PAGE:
Thursday, April 29, 2010

Steampunk heaven

This one's another not-particularly-on-the-web item, though you can, of course, learn more about it on the web.

Over a hundred and fifty years ago, Charles Babbage designed his Difference Engine (actually, he designed it twice, the second design requiring many fewer moving parts). Less than a decade ago, it was finally built. One can be seen at the Computing History Museum in Mountain View, CA, at least until its owner finishes reinforcing his living room floor to accommodate it (hey, you can never have too many five-ton Victorian computing machines in the house).

I remember reading about the difference engine many years ago. The wisdom at the time was that it could not have been built to acceptable tolerances with the technology of the day, or if it could have been, it would have required too much force to operate.

Both of these notions have been disproved, and in fact two working examples have been built, using modern numerically-controlled milling machines, but with carefully-introduced errors to mimic the imprecision of the time (not as much as you might think -- the Victorians knew a bit about machining). With some training and practice, and with the aid of a 4:1 reduction not in the original plans, a person of average physique can literally crank the thing up and watch it produce values of a seventh-degree polynomial to thirty-one digits.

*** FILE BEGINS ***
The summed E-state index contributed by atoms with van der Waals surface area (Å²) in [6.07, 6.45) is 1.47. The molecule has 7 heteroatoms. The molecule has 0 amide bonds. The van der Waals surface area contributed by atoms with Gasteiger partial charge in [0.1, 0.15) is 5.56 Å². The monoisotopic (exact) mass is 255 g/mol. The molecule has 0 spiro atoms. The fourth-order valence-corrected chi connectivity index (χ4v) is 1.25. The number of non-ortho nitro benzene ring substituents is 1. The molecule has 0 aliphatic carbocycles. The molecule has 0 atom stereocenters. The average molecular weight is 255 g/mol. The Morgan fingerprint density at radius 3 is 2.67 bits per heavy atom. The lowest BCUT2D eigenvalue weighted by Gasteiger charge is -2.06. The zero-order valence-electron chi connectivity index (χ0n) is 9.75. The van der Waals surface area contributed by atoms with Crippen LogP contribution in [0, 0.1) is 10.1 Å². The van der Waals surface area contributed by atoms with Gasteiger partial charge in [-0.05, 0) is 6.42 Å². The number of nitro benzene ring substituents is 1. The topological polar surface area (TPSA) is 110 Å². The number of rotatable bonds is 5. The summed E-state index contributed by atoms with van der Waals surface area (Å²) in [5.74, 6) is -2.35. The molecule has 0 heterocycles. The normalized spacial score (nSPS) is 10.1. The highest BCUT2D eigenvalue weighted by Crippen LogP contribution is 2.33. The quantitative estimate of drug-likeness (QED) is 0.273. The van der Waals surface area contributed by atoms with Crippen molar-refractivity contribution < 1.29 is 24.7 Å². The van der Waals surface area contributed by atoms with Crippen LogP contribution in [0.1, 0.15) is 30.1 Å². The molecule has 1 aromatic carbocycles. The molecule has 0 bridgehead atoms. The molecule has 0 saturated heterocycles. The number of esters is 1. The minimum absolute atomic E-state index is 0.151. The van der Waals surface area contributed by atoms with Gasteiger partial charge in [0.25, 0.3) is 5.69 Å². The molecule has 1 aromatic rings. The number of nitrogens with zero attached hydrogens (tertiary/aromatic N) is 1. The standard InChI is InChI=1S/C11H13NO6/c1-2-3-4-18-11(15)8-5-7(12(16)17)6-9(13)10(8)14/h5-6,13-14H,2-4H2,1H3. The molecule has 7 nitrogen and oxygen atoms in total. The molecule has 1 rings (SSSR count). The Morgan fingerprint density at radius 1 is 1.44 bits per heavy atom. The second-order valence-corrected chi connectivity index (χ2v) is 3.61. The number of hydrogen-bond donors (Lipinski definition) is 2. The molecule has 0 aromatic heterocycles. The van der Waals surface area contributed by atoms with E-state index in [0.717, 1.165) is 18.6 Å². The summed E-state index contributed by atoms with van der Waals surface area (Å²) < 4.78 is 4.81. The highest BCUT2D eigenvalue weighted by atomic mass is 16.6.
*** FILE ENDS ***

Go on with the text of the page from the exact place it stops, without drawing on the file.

It's something to see. Forget about retro PC keyboards, this is the real deal.

Of course, the real fun would be in cranking up a Babbage Analytical Engine, but alas, the design for that one is not complete enough to implement. Not that that stopped Ada Lovelace from hacking it anyway.


earl said...

During WWII the navy used mechanical analog computers to control guns. Multiplication and division were handled with differentials (in the mechanical, not the mathematical sense), and more complex operations were done with specially ground cams, or so they told me.

David Hull said...

That's my understanding, as well. Lots of interesting but largely forgotten math in that. Functional square roots, for example.

The interesting thing about the difference engine, to modern eyes at least, was that it was digital, very explicitly so. For example, there is a sharp-edged bar that slots in at certain key points to make sure that the number wheels are exactly in one of their ten allowed positions.

Babbage's analytical engine, unfortunately not quite fully-baked enough to build, went even further, anticipating a fair bit of Turing, Von Neumann and company's work.

The intriguing question here is what would have happened had Babbage's digital designs succeeded? Instead, there followed a long period of analog dominance. Digital processing wasn't dead -- I'm pretty sure punch cards have a pretty continuous history from the Jacquard loom up to the 60s and 70s, for examle -- but it wasn't the dominant force it is today.